Here are some of the key developments in Russia over the past week, and some of the takeaways going forward.
When Moscow was hit with its latest affront on the international stage, the mouthpiece for a major Russian institution promised an “adequate and tough” response.
If you think that sounds like Kremlin spokesman Dmitry Peskov or Foreign Ministry spokeswoman Maria Zakharova, you’re right – but think again. The warning came from the spokesman for Moscow Patriarch Kirill, the head of the Russian Orthodox Church, after a synod led by Ecumenical Patriarch Bartholomew of Constantinople – the “first among equals” in Orthodox Christianity – said it would grant autocephaly, or independence, to the Orthodox church in Ukraine.
The temporal tone of the vow to retaliate was one of several reminders that the spiritual rift widening at the heart of one of the world’s great religions is also – and perhaps predominantly -- a gloves-off geopolitical scrap with potentially far-reaching consequences for at least two countries, and maybe more.
The Russian Orthodox Church did respond swiftly, announcing a “complete break in communion” with the Ecumenical Patriarchate.
Lavrov did weigh in shortly afterward, calling the steps toward autocephaly in Ukraine a “provocation” staged “with the direct encouragement and public support of Washington." Its “obvious” motive, he said, was to "take another step towards tearing Ukraine away, not only politically but also now spiritually, from Russia."
The Russian Orthodox Church response was announced at a synod in Minsk on October 15, less than 72 hours after Putin discussed the situation surrounding Orthodoxy in Ukraine with members of his Security Council.
One of the Kremlin’s goals in publicly announcing that the church situation was discussed may have been to portray it as a security matter – an issue that requires the attention of the Russian defense chief and senior security officials.
Words Of Warning
That fits in with persistent warnings from Russian clerics, officials, and lawmakers that Ukrainian authorities or the Ukrainian Orthodox Church of the Kyiv Patriarchate may try to take over churches and monasteries long controlled by the Ukrainian Orthodox Church of the Moscow Patriarchate, which is an affiliated with the Russian Orthodox Church.
Putin’s spokesman, Dmitry Peskov, said on October 12 that if the historic church rift in Ukraine leads to “illegal actions” or violence, Russia will “defend the interests” of Orthodox Christians there.
While he said it would use “exclusively political and diplomatic” means to do so, the remark drew attention in Ukraine and the West – as it may have been designed to – because it echoed one of Russia’s explanations for its military interference in Ukraine since 2014, when it seized Crimea and helped start a war that has killed more 10,000 people in the Donetsk and Luhansk provinces.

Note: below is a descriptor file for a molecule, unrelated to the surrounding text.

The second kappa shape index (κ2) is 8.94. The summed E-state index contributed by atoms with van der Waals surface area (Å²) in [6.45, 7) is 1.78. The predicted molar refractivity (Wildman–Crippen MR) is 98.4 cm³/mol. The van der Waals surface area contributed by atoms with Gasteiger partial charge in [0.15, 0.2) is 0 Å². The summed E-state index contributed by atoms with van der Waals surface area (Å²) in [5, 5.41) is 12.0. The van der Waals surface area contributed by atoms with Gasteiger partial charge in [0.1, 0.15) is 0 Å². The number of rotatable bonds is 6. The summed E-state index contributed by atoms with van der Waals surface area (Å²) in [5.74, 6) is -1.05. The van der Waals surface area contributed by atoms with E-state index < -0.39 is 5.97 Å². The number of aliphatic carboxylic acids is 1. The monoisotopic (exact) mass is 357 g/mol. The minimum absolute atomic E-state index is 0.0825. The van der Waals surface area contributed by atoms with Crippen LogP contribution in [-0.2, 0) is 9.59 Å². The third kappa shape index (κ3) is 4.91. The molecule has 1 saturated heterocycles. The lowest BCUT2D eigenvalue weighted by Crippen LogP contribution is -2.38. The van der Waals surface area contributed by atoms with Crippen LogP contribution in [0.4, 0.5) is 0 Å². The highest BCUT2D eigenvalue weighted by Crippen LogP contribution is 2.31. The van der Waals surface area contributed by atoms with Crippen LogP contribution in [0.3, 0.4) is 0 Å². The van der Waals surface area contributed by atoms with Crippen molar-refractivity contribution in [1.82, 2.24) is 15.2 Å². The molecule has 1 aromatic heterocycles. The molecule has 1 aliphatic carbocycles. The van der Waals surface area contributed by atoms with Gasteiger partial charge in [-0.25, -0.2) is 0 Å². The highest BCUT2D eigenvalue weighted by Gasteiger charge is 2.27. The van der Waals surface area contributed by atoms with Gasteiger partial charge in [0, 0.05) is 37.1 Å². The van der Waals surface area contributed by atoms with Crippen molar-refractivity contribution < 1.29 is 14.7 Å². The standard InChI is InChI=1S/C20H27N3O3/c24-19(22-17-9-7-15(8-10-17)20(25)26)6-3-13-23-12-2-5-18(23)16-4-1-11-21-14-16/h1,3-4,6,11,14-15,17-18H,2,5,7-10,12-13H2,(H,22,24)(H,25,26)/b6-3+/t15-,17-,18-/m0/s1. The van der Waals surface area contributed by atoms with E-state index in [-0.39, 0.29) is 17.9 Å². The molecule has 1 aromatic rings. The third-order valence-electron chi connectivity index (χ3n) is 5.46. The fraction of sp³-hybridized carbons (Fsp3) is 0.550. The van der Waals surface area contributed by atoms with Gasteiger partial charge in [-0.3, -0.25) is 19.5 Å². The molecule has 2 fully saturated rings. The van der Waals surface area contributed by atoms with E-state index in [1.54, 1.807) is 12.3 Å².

At the time, Putin spoke of the need to protect Russians and Russian-speakers from what he claimed was a threat of violence.
Patriarch Filaret, head of the Kyiv Patriarchate, said in June that two major monasteries belonging to the Moscow-controlled church should change hands after autocephaly is secured. With the war in the Donbas ongoing and candidates seeking to prove their patriotism ahead of a presidential election in March, tension over the church rift is unlikely to decrease.
So far, though, there has been no violence, and it may be in Ukraine’s best interests to keep it that way.
In its October 11 announcement of the autocephaly decision – which was a big step but not the final one for the Kyiv-based church in its independence drive -- the Ecumenical Patriarchate urged “all sides” to avoid the appropriation of property “as well as every other act of violence and retaliation, so that the peace and love of Christ may prevail.”
At a news conference that day, Filaret said that "Moscow wants a conflict but we Ukrainians do not."
For several hours on October 17, it looked like another incident would pile still more tension into the tattered ties between Russia and Ukraine: an attack at a college in Kerch, Crimea – the city at the Crimean end of the new bridge Putin opened in May linking Russian territory to the Black Sea peninsula Moscow seized from Ukraine in 2014.
After initial reports that an explosion at the college was caused by gas, Russian authorities said it was a bomb and a suspected terrorist act.
That shift unleashed speculation by the usual suspects – such as Russian state TV channels, commentators, and lawmakers who shape the narrative by stating things some time before they solidify into the official Kremlin line – that Ukraine could have been behind the attack.
Frants Klintsevich, a member of the upper parliament house, said he doubted that “the hand of Islamic State (IS) is capable of reaching Kerch” – a surprising assertion, given that IS has claimed responsibility or been blamed for several attacks and alleged plots in Russian cities much further from the Middle East.
Instead, the attack more likely left a “Ukrainian footprint,” Klintsevich said, according to his office. Behind it, he said, could stand Ukrainian state authorities or “rabid nationalists who are ready to anything out of hatred for Russia.”